If you have the wrong CIO in place and they fail to give data security the attention it requires, your organization could fall victim to breaches leading to regulatory fines, ransoms that financially destabilize the organization and put patients, and the bottom line, at risk.

Damaging The Organization’s Reputation

Having the wrong CIO in place can not only put your organization at risk, it can create dangerous situations for patients. For example, if a system the OR depends on goes down, it needs to be fixed immediately. In cases like this, CIOs may need to pull all-nighters just like a CNO would during clinical emergency situations.

If your CIO doesn’t have the clinical mindset that’s necessary in healthcare, it could damage your organization’s reputation. As a result, fewer patients might come your way, physicians might make fewer referrals, and healthcare talent could be hesitant to join your organization. And those are things that no healthcare delivery system can afford right now.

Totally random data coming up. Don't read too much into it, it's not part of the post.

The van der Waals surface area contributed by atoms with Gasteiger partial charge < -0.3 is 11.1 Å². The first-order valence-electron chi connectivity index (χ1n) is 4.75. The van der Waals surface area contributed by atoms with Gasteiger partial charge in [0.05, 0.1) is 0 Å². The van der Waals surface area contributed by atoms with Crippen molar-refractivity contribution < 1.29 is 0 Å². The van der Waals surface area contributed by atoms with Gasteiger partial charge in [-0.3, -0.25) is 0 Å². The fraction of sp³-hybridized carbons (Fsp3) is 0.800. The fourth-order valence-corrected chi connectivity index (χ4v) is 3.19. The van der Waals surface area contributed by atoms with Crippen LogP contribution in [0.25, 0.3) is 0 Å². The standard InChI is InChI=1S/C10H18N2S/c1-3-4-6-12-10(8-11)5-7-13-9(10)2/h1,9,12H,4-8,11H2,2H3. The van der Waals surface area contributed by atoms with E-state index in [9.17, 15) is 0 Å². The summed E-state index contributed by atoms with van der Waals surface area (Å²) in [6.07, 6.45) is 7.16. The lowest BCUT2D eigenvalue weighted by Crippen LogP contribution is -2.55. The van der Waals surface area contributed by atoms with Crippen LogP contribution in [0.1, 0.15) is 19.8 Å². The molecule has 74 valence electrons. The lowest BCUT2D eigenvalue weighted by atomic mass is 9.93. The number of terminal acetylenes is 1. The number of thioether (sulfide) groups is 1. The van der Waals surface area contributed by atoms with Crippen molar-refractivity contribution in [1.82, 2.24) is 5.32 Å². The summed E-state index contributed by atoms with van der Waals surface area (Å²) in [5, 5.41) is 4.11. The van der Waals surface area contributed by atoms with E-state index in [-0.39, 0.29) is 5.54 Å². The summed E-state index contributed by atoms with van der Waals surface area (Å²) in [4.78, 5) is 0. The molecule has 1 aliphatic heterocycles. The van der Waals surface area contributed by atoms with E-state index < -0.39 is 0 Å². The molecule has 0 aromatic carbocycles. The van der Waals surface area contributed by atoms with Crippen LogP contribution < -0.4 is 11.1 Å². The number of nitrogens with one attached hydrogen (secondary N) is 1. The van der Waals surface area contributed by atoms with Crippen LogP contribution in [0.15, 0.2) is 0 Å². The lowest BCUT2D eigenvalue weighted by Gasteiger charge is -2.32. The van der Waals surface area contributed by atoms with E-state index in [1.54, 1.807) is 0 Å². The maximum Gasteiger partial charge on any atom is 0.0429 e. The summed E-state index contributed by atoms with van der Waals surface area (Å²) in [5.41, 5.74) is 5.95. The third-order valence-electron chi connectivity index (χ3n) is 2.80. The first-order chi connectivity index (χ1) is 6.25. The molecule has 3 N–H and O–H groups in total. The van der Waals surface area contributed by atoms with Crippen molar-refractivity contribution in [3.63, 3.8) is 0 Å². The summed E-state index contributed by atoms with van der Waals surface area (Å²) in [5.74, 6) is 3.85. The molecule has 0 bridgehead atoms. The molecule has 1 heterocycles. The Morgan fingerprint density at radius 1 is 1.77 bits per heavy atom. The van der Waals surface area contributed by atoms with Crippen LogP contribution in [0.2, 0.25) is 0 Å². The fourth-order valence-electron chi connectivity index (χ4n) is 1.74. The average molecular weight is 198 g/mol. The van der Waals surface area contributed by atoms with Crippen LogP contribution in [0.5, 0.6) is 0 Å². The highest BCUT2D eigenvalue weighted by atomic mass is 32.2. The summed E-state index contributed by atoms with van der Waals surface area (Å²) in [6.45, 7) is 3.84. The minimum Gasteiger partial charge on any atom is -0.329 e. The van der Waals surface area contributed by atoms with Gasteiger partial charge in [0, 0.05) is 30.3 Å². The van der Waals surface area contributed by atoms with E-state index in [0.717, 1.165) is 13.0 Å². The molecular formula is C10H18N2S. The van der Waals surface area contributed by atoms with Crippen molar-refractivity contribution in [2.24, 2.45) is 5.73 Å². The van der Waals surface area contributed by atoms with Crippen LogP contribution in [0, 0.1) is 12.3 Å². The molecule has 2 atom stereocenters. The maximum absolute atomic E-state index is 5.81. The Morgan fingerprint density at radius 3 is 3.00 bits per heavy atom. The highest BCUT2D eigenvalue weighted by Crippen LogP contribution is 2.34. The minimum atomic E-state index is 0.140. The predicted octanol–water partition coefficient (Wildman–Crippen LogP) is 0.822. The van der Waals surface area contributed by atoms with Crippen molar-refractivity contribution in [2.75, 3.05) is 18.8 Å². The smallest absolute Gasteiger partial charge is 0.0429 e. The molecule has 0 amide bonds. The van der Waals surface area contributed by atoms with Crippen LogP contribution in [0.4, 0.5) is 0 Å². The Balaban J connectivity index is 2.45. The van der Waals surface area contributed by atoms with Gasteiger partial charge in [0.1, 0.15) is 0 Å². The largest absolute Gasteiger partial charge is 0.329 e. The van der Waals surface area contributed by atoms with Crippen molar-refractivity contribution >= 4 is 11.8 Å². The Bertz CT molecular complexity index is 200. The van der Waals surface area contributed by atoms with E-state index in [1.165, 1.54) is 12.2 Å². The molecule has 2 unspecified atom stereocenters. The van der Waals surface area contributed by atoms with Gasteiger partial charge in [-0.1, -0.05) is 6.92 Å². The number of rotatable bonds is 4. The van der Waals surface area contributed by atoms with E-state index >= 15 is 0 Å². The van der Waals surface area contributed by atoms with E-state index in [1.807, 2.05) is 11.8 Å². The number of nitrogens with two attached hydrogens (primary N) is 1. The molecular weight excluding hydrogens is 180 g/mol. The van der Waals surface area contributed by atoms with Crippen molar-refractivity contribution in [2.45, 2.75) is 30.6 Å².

Find the Right CIO for Your Healthcare Organization

As the healthcare industry enters a pivotal period, having the right executive technology leadership in place can help secure your organization’s ability to compete. However, with the unique needs of the healthcare CIO role, it’s harder than ever to find the right candidates.

Engaging a healthcare executive search firm can help you navigate the CIO recruitment process with ease, assuring your organization has the right technology talent to lead your organization into the future of healthcare.

Kirby Bates Associates’ collaborative approach to executive recruiting and customized support deliver exceptional quality and timely results. Our team of industry-renowned executive recruiters can identify the best candidates on and off the market to fill  your role and meet your organization’s needs.

If your organization is hiring for the CIO role, you need the best candidates possible. Kirby Bates Associates’ healthcare executive recruiters can help you find them.

To learn more, contact our team today!